The music of Sir Edward Elgar and Ralph Vaughan Williams might not fall into the innovative category of performances that have become a tradition for the Royal Melbourne Philharmonic Orchestra and Choir, but major choral works from these composers are a remarkably good fit for their forces. In all their grandeur, Elgar’s works in particular evoke an atmosphere of a bygone era when Britannia ruled the waves and the RMP was born.
Joining with Melbourne University Choral Society and featuring the alluring contralto of Liane Keegan, Andrew Wailes (pictured) directed his music makers with the inspirational precision and the attention to detail that is his hallmark. All the works on the program required considerable sonic power for full effect. If Elgar’s motivation for composing was, as he said, “to fix the sounds and longing for something very great” then he needed a sizeable and capable instrument at his disposal – something to produce a visceral experience for performers and audience alike.
Following the success of Elgar’s The Dream of Gerontius in 2011, it would seem a natural progression to Sea Pictures and The Music Makers, all of which feature some of the most sublime music ever written for the mezzo soprano/contralto voice. Janet Baker has put her stamp on these works to such a degree that it is difficult to recall Sea Pictures without having her voice as a mental soundtrack. Happily, Liane Kegan has such a beautiful and distinctive voice that any thoughts of odious comparisons were immediately dispelled. Swathed in brilliant green, her performance was commanding and compelling. With hardly a glance at the score, she sang from the heart in a way that only long familiarity and deep affection could bring.
From the vantage point of the Balcony, the orchestra tended to overshadow the voice in the first of the five songs in the cycle, but balance was later restored and the supposedly murmuring surf became more nuanced and relaxed in their surging undulations. Kegan did not try to compete, nor did she need to, as with fine articulation and focused tone she gently rode the waves of Sea Slumber Song with beautifully controlled diminuendos. An ability to soar above majestic orchestral sound as it interweaved with the vocal line and her distinctive vocal quality of pathos were most evident in Sabbath Morning at Sea. Elgar contrasts the power and passion and triumphant ending of this Elizabeth Barrett Browning poem with the comparatively simplicity of Where Corals Lie, where Kegan’s lovely firm middle and lower notes were heard to great advantage. Drama from the timpani and resonant high notes from Kegan gave impetus to an all-encompassing final song. Little wonder that Sea Pictures has maintained its popularity as a jewel in the English musical crown.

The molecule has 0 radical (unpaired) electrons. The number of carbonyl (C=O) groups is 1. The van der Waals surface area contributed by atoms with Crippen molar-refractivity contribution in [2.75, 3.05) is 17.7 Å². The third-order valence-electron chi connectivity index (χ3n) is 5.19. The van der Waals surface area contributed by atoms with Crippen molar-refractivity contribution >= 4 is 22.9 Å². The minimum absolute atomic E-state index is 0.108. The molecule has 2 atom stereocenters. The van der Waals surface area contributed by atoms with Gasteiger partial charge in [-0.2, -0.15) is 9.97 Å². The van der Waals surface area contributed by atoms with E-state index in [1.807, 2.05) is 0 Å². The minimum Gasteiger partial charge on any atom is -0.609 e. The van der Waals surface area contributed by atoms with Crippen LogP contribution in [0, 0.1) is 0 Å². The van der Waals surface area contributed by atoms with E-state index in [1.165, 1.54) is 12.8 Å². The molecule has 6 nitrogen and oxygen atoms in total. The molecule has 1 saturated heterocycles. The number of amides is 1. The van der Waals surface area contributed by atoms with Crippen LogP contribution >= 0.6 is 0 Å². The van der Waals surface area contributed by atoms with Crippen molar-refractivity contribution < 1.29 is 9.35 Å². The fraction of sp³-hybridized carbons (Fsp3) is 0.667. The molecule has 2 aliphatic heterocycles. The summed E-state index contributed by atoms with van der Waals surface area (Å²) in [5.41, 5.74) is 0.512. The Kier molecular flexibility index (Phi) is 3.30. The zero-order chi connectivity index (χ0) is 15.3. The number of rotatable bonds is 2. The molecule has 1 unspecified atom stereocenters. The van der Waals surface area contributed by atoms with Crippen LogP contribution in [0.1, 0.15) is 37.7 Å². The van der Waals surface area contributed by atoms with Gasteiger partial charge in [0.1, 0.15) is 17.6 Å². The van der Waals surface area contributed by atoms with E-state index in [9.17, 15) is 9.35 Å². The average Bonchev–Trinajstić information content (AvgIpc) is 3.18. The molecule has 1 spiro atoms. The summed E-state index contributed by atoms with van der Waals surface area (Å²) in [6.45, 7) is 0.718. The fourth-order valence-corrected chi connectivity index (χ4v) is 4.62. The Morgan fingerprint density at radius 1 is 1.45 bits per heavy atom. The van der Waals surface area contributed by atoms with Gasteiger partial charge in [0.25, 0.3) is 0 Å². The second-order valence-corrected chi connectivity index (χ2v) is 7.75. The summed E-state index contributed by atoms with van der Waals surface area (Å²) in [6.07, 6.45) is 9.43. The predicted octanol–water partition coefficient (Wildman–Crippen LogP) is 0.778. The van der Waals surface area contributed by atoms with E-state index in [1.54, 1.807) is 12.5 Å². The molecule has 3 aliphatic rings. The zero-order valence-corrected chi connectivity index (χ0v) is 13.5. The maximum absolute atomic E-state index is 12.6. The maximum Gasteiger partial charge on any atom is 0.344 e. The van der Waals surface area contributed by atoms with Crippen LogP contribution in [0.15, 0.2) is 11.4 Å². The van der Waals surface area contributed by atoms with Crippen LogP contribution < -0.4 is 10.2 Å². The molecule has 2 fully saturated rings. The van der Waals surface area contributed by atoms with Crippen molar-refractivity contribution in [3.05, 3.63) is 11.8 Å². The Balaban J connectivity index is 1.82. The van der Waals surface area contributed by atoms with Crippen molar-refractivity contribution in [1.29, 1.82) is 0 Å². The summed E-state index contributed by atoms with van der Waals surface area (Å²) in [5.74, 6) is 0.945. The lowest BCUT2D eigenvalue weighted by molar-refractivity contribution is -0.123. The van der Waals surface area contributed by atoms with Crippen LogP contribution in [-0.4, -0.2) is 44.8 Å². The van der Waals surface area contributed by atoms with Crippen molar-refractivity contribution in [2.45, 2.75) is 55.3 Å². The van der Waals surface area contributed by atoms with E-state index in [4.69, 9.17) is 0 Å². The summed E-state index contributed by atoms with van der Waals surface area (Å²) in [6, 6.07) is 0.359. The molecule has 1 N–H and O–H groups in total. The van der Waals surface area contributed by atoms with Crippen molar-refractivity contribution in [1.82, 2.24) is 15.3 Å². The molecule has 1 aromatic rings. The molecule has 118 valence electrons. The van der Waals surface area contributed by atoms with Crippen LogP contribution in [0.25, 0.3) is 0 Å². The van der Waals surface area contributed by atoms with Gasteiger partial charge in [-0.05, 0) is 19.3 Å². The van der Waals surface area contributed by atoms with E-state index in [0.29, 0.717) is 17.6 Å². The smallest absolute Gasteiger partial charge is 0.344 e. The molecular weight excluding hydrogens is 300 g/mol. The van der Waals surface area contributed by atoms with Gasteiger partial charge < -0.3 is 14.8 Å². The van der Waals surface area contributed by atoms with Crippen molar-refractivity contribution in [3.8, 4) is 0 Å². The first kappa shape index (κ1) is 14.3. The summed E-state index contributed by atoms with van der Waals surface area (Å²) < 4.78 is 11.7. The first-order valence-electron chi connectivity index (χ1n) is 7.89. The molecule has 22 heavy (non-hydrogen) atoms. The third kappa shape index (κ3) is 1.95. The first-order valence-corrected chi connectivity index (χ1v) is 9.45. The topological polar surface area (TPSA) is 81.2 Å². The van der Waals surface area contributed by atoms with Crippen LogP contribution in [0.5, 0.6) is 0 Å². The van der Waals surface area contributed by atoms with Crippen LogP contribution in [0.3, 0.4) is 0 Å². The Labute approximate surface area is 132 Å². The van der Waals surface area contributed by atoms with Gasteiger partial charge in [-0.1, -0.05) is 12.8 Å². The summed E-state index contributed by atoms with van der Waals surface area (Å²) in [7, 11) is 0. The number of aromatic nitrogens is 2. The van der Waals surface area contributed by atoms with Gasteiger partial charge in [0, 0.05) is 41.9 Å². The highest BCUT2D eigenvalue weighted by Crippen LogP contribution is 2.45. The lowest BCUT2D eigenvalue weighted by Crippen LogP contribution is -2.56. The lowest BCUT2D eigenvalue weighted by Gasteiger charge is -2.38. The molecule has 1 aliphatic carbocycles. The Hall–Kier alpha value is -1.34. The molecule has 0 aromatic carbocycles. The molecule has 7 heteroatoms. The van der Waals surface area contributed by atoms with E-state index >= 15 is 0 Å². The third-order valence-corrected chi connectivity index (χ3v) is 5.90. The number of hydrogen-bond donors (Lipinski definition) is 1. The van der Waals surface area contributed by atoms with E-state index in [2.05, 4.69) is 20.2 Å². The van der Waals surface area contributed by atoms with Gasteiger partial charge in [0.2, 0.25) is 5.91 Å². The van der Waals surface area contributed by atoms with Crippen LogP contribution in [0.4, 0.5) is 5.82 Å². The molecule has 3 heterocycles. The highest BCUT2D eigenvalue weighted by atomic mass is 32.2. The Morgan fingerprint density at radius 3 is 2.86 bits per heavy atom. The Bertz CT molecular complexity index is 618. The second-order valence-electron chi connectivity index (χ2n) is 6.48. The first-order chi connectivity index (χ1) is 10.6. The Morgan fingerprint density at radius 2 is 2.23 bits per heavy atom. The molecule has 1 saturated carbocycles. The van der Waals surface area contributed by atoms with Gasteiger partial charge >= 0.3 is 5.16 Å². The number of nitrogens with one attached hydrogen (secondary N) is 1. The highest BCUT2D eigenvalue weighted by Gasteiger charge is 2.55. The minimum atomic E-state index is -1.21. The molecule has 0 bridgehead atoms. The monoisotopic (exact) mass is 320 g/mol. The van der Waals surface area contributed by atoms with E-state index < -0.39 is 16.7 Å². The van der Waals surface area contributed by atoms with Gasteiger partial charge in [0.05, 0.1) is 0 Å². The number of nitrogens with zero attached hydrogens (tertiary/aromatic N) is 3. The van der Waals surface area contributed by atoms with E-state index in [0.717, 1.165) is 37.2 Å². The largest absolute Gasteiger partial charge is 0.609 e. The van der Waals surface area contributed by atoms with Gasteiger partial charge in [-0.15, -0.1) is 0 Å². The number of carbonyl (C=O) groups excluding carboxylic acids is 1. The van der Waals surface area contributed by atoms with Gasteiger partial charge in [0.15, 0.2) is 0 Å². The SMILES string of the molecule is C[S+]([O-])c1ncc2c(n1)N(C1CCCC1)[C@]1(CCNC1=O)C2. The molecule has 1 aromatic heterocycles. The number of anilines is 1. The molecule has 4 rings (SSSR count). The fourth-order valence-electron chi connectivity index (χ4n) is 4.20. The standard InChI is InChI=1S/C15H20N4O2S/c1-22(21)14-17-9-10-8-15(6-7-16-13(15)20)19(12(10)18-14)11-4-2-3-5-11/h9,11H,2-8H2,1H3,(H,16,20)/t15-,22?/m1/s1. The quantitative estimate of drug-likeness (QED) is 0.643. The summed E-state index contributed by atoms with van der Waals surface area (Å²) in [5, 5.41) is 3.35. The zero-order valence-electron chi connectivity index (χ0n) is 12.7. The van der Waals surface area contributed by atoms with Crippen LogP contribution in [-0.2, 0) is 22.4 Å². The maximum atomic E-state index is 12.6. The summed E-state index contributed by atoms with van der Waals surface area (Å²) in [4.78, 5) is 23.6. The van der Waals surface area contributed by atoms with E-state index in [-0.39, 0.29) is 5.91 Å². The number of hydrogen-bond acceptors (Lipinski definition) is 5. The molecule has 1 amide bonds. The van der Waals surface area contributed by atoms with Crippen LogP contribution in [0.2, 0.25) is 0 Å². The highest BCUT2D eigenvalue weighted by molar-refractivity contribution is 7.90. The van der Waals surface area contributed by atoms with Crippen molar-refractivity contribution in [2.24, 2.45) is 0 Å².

It might have been somewhat surprising that the program began without a choral presence, but Vaughan Williams’ Toward the Unknown Region provided excellent opportunities for the combined choirs to display their talents. It was immediately apparent that the choral forces were in very good shape. Although it was really in the final item, Elgar’s The Music Makers, that the basses truly showed what they could do in the line of impressive growling bass singing, the choir sounded as well balanced as I have heard them. The sopranos, as usual, sounded fresh, vibrant, in tune and disciplined. The men were a stalwart presence and the altos were more audible than usual. It would seem that balance is an increasingly successful priority for the choir.
There was also a noticeable balance between choir and orchestra for Vaughan Williams’ setting of Walt Whitman’s poems. Dramatic drum rolls, clean attack from the brass and waves of choral sound, plus some really lovely playing from the front desks of the strings, conjured up the same sense of exaltation as much of Elgar’s music. The bursting forth of glorious melody underpinned by the Town Hall organ made for a thrilling experience that was greeted with cheers from the audience at the end of the work.
Elgar’s The Music Makers was a highly appropriate finale and title for the concert. Bringing all the performers together, it is a work that makes huge demands on their expressive capabilities as well as their technical expertise. Some of Alfred O’Shaughnessy’s text might seem embarrassingly dated nowadays, but the music is full of enormous variety and pleasure, including everybody’s Elgar favourite: the Nimrod Theme (one of many musical motifs from his own works that are scattered through The Music Makers). With an emphasis on the lower strings and harps and resonant brass in most pleasing combinations, the “movers and shakers” and “dreamers of dreams” wove their spell to create a series of climaxes that tested the endurance of all performers. For sheer stamina they could not be faulted, especially the unflagging soprano line. After all the sound and fury with its cataclysmic outbursts, the final hushed bars maintained their intensity right to the very end in a gorgeous, gentle blend that faded away, leaving an appreciative audience thoroughly satisfied.
Heather Leviston reviewed The Music Makers at the Melbourne Town Hall on